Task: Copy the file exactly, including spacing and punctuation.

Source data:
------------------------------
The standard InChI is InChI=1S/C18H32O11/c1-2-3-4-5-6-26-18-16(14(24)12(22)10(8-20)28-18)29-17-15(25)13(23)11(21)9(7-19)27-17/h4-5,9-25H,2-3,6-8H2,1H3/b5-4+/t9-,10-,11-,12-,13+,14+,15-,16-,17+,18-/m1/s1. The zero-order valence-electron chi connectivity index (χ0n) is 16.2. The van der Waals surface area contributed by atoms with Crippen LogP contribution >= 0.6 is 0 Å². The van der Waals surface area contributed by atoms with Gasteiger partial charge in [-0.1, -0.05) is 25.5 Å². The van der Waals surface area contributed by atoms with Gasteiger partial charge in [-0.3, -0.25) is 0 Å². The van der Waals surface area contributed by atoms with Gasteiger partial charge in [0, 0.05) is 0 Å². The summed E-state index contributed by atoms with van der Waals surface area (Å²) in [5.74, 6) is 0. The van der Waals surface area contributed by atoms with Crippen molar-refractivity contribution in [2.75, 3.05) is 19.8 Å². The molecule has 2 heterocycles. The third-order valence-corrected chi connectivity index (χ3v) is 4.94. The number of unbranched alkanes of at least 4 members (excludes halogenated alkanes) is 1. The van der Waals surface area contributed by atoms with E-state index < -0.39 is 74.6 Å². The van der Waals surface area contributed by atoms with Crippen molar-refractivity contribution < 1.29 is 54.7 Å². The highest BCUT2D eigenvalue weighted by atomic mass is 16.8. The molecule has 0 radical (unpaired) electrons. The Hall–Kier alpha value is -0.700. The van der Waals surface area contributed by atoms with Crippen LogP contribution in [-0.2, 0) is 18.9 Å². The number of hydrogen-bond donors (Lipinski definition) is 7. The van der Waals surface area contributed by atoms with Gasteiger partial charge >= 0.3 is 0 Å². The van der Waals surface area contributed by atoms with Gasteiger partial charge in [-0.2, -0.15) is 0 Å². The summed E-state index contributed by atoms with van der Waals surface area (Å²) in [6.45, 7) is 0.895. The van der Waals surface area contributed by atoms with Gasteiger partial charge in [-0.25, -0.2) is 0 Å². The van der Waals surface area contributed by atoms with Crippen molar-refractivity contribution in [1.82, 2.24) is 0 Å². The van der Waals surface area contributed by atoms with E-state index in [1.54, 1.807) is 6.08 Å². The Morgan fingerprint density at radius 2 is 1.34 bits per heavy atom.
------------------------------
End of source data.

The standard InChI is InChI=1S/C18H32O11/c1-2-3-4-5-6-26-18-16(14(24)12(22)10(8-20)28-18)29-17-15(25)13(23)11(21)9(7-19)27-17/h4-5,9-25H,2-3,6-8H2,1H3/b5-4+/t9-,10-,11-,12-,13+,14+,15-,16-,17+,18-/m1/s1. The zero-order valence-electron chi connectivity index (χ0n) is 16.2. The van der Waals surface area contributed by atoms with Crippen LogP contribution >= 0.6 is 0 Å². The van der Waals surface area contributed by atoms with Gasteiger partial charge in [-0.1, -0.05) is 25.5 Å². The van der Waals surface area contributed by atoms with Gasteiger partial charge in [-0.3, -0.25) is 0 Å². The van der Waals surface area contributed by atoms with Gasteiger partial charge in [0, 0.05) is 0 Å². The summed E-state index contributed by atoms with van der Waals surface area (Å²) in [5.74, 6) is 0. The van der Waals surface area contributed by atoms with Crippen molar-refractivity contribution in [2.75, 3.05) is 19.8 Å². The molecule has 2 heterocycles. The third-order valence-corrected chi connectivity index (χ3v) is 4.94. The number of unbranched alkanes of at least 4 members (excludes halogenated alkanes) is 1. The van der Waals surface area contributed by atoms with E-state index < -0.39 is 74.6 Å². The van der Waals surface area contributed by atoms with Crippen molar-refractivity contribution < 1.29 is 54.7 Å². The highest BCUT2D eigenvalue weighted by atomic mass is 16.8. The molecule has 0 radical (unpaired) electrons. The Hall–Kier alpha value is -0.700. The van der Waals surface area contributed by atoms with Crippen LogP contribution in [-0.2, 0) is 18.9 Å². The number of hydrogen-bond donors (Lipinski definition) is 7. The van der Waals surface area contributed by atoms with Gasteiger partial charge >= 0.3 is 0 Å². The van der Waals surface area contributed by atoms with Gasteiger partial charge in [-0.2, -0.15) is 0 Å². The summed E-state index contributed by atoms with van der Waals surface area (Å²) in [6.45, 7) is 0.895. The van der Waals surface area contributed by atoms with Gasteiger partial charge in [-0.25, -0.2) is 0 Å². The van der Waals surface area contributed by atoms with Crippen molar-refractivity contribution in [1.82, 2.24) is 0 Å². The van der Waals surface area contributed by atoms with E-state index in [1.54, 1.807) is 6.08 Å². The Morgan fingerprint density at radius 2 is 1.34 bits per heavy atom.